Oh Kansas…

by Steve Benson

by Steve Benson

Yet again, Kansas has gotten within arm’s reach of issuing same-sex marriage licenses but then been blocked.  This time, a U.S. Justice by the name of Sonia Sotomayor issued a very last-minute stay (literally hours before licenses were set to begin being issued).  She is essentially clearing the way for gay marriage advocates to reply to the ban officially.  As far as I’m concerned, the Supreme Court has made it clear that bans on same-sex marriage won’t be tolerated.  Now we’re just dragging our feet.

Delayed but NOT Forgotten

By Christopher Weyant, referenced from Cagle Cartoons

By Christopher Weyant; referenced from Cagle Cartoons

If you’ve been keeping up with all of the drama and confusion regarding same-sex marriage happening in Kansas, as a result of the Supreme Court decisions (or lack thereof) in October, you know that the hearing was supposed to happen today.  That hearing has been delayed.  It opens a lane for more protests and political action to be taken from both sides.  Hopefully, by November 15th, everyone will be ready for some sort of concrete decision.  We can’t avoid progress forever.

Deeper than Deep

By Nate Beeler of the Columbus Dispatch

By Nate Beeler of the Columbus Dispatch

There have been several blogs where I have mentioned Kansas in regards to their same-sex marriage battles and confusion.  They’ve been waffling back and forth, and many people have very different standpoints still.  This article is the most in-depth coverage of their battles for LGBTQ rights and marriage rights I have ever seen.  Take a look; it’s everything you need to know.

SCOTUS Resonating

by Mike Keefe

by Mike Keefe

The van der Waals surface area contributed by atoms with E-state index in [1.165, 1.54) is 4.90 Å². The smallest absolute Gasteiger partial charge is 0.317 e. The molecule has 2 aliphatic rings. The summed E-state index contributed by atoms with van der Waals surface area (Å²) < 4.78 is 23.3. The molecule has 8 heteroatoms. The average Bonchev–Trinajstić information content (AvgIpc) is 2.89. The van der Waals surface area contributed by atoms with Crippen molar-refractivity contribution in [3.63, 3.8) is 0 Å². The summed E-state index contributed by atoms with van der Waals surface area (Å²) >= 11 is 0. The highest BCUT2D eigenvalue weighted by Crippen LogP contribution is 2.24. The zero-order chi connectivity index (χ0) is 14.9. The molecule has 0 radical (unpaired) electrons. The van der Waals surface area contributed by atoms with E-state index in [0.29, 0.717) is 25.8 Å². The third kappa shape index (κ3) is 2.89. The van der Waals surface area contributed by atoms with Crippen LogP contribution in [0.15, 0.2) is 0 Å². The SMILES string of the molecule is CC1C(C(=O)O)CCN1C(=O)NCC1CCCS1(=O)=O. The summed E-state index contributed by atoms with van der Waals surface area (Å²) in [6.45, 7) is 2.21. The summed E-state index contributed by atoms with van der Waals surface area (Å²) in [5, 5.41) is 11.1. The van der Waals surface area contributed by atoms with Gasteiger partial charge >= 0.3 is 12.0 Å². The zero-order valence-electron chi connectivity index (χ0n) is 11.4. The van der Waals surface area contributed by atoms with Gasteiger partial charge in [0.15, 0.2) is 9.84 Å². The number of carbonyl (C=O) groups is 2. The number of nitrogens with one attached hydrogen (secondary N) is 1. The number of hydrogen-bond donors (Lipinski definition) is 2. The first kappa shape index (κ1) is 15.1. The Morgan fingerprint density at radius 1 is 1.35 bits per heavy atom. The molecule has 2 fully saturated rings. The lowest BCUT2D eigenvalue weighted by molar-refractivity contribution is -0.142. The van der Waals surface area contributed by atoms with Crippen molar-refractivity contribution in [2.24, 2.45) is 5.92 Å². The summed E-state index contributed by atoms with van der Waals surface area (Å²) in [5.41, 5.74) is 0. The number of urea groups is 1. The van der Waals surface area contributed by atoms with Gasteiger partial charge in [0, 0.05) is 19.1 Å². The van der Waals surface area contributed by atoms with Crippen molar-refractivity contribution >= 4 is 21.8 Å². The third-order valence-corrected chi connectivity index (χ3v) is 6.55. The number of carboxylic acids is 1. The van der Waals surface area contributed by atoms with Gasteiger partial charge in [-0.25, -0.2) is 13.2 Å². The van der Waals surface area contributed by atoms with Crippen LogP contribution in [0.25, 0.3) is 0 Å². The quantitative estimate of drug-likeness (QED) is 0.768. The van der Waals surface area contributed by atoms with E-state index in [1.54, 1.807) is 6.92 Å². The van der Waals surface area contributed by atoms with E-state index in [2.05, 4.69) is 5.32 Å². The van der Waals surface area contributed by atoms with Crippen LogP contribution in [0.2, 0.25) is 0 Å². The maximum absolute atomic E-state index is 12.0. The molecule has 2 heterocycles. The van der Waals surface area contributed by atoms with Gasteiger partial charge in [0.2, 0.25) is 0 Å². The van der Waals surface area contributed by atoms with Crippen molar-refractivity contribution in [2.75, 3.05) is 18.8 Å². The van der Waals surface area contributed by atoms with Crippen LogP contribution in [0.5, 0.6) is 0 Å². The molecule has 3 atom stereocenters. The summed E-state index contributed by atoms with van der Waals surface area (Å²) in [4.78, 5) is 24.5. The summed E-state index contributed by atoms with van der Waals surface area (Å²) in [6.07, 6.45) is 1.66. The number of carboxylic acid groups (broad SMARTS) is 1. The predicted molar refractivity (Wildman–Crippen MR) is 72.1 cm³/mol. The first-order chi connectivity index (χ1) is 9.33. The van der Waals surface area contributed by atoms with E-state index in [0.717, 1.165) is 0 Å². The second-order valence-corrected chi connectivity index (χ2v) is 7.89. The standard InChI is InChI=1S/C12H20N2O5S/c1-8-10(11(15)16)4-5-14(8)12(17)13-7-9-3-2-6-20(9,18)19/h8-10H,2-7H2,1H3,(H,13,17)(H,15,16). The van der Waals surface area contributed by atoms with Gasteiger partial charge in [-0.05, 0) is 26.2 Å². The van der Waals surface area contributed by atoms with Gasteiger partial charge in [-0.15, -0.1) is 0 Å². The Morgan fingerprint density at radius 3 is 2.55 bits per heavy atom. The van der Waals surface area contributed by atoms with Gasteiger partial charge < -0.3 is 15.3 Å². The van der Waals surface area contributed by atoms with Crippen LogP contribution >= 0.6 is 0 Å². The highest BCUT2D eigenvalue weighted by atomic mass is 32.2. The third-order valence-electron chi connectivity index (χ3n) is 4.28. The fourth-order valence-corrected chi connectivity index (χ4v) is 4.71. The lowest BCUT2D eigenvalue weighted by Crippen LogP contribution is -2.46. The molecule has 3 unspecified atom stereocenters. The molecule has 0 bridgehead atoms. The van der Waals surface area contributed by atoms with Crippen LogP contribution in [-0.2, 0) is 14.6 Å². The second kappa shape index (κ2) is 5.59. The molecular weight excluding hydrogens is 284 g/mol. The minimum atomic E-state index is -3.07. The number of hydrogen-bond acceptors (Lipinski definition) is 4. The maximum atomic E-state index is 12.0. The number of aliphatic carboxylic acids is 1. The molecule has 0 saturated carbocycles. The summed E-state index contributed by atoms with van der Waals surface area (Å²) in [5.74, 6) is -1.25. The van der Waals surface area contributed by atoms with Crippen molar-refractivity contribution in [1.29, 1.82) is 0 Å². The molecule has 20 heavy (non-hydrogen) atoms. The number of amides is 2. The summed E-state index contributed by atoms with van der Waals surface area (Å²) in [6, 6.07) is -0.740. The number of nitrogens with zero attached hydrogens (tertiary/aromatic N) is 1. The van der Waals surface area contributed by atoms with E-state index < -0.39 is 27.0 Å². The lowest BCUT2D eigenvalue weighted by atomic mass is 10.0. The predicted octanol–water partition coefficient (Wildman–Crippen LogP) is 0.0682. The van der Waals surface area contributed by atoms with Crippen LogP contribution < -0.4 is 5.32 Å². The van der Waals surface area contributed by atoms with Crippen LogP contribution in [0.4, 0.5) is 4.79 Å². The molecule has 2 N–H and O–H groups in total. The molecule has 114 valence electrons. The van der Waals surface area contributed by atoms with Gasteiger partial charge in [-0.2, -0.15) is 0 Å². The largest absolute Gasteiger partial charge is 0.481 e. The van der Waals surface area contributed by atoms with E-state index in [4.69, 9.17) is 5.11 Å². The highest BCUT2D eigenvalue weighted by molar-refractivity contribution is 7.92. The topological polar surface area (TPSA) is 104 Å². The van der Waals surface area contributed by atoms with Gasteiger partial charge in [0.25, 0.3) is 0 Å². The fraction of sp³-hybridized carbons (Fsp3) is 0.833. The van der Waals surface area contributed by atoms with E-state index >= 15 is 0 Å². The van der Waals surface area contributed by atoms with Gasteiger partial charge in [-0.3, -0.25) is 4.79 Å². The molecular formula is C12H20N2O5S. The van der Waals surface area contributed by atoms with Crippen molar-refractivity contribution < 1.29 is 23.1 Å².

These last few weeks have been crucial to the fight for same sex marriage.  First, the Supreme Court tossed petitions against same-sex marriage.  Then, 6 more states had the opportunity to begin issuing same-sex marriage licenses.  Now, the appeals and petitions have begun rolling in yet again.  Several of the states that had petitions have state-wide amendments banning same-sex marriage (many of them voter-approved).  This makes it tricky for same-sex marriage to move forward, even in light of recent Supreme Court decisions.  One state is making clear progress; Arizona.  A District Judge has ruled enforcing the statewide bans on same-sex marriage is not constitutional.  His reasoning was simply that the 9th Circuit Court of Appeals had already had similar rulings regarding Nevada and Idaho.  While I always love to hear judges rant about the injustices of these bans, I’m happy with both his decision and his explanation.  The fact that he felt there was little to say can actually be considered a little victory here.  He didn’t feel the need to explain himself or justify his decision, because it was simple and straightforward.  Same-sex marriage and it’s legality is incredibly simple; maybe Kansas will get the hint.